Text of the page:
This is a debut novel?? Unbelievably tight, emotion-packed writing, gripping plot, compelling characters. Just, wow.

There are some books where characters do stupid things and you roll your eyes and throw the book across the room. Then there are books like Bad Witch Burning, where you spend the whole time saying, "Noooo! Don't do it, Katrell, you know this won't end well!" but you completely understand why she's making these really bad choices and you think you might even make the same choices in her shoes.

Lewis depicts with searing, heart-wrenching intensity the physical, mental and emotional toll of poverty. When Katrell finds out she can raise the dead, and people will pay her for it, we feel her utter conviction that There Is No Way Out for her and of course she has to keep performing necromancy despite the terrible consequences. And what interesting consequences: the story is slow-burn creepy and it will surprise you. The pacing of the reveals is particularly well-done.

This is a paranormal book but it isn't about the magic: we don't find out why Katrell has this power, there aren't other witches around, there isn't a magic system. It's a very focused story that uses the horror of the paranormal as a brilliant metaphor for the very real horrors of Katrell's life and the impossible choices she has to make. Lest I scare you off, thinking it's a dismal, depressing read, there are some wonderful characters who are There for Katrell, and Katrell herself is an engaging narrator with attitude to spare. It's a hard book to read, but I couldn't put it down. I loved Katrell to pieces and her journey was fascinating.

Trigger warnings for physical and emotional abuse and violence against a dog. 

Monday, November 8, 2021

The Gilded Ones, by Namina Forna


The Gilded Ones is a fierce tale of friendship and loyalty in a strikingly original world. In Otera, "impure" girls bleed gold, proving their demonic nature, and yet no girl knows if she is impure until the Rite of Purification, when, if she does turn out to be impure, she is summarily given the Death Mandate. What a powerful metaphor for the impossible double standard used to repress and control women in so many cultures!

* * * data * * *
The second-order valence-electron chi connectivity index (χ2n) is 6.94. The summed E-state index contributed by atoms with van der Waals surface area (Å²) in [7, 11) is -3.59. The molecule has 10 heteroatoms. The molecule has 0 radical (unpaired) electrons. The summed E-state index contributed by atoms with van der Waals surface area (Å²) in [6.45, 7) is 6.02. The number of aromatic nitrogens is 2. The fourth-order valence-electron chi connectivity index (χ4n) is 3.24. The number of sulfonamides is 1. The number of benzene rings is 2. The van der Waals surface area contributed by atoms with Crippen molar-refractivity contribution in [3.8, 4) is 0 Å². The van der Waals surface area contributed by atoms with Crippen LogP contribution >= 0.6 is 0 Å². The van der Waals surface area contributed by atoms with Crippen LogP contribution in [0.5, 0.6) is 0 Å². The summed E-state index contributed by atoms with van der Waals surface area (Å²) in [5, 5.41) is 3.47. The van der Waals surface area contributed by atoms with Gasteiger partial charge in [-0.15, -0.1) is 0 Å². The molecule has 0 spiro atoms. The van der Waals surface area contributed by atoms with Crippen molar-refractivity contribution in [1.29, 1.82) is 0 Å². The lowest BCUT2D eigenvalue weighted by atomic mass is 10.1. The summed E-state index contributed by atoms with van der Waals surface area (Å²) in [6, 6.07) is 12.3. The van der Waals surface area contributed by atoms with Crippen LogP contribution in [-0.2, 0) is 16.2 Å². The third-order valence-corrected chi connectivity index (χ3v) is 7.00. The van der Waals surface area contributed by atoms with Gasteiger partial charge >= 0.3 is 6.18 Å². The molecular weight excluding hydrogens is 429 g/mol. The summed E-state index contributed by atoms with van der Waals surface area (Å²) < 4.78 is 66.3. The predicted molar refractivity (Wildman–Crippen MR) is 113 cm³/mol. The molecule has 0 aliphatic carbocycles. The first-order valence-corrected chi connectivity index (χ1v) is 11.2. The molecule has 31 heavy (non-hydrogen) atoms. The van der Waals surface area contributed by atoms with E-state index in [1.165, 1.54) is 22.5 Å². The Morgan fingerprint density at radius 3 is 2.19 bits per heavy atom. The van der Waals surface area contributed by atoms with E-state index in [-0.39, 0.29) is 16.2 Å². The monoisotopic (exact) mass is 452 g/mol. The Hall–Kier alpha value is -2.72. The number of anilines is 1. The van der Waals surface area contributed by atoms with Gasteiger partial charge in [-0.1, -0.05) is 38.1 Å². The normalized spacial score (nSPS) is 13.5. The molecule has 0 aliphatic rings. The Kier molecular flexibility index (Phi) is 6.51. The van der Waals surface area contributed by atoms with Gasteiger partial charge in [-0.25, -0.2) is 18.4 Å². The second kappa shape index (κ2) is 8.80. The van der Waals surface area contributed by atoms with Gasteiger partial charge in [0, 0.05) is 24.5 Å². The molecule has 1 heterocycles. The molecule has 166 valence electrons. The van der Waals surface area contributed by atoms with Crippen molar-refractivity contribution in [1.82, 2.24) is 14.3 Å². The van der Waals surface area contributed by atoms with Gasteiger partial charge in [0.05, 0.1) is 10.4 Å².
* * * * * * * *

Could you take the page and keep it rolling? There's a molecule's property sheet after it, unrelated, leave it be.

When Deka finds out that she is impure, she is given the opportunity to escape a truly horrific fate, only to face a possibly even more horrific life training to defend the empire against monsters. There is a lot of quite brutal violence and abuse in this book, so much so that I became desensitized to it, which I don't think was Forna's intention. (Apparently she based a lot of the book on her childhood experiences in Sierra Leone during a civil war. Considering the reality of what women do face every day in many parts of the world makes this book extremely difficult to read.) 

The nature of these gold-blooded girls, or alaki, is very strange, and I wasn't sure I was convinced at first, but Forna develops her mythology solidly and keeps us invested in the characters. The training school scenes focus on the developing friendships between Deka and the other alaki trainees, and I loved these interactions and relationships. There are some great magical beasts, too. There are perhaps a few too many really significant revelations in the last part of the book—things are suddenly moving very fast and everything gets turned upside-down pretty quickly—but it all mostly ties together, and there are some great fist-pumping moments for all the characters we care about.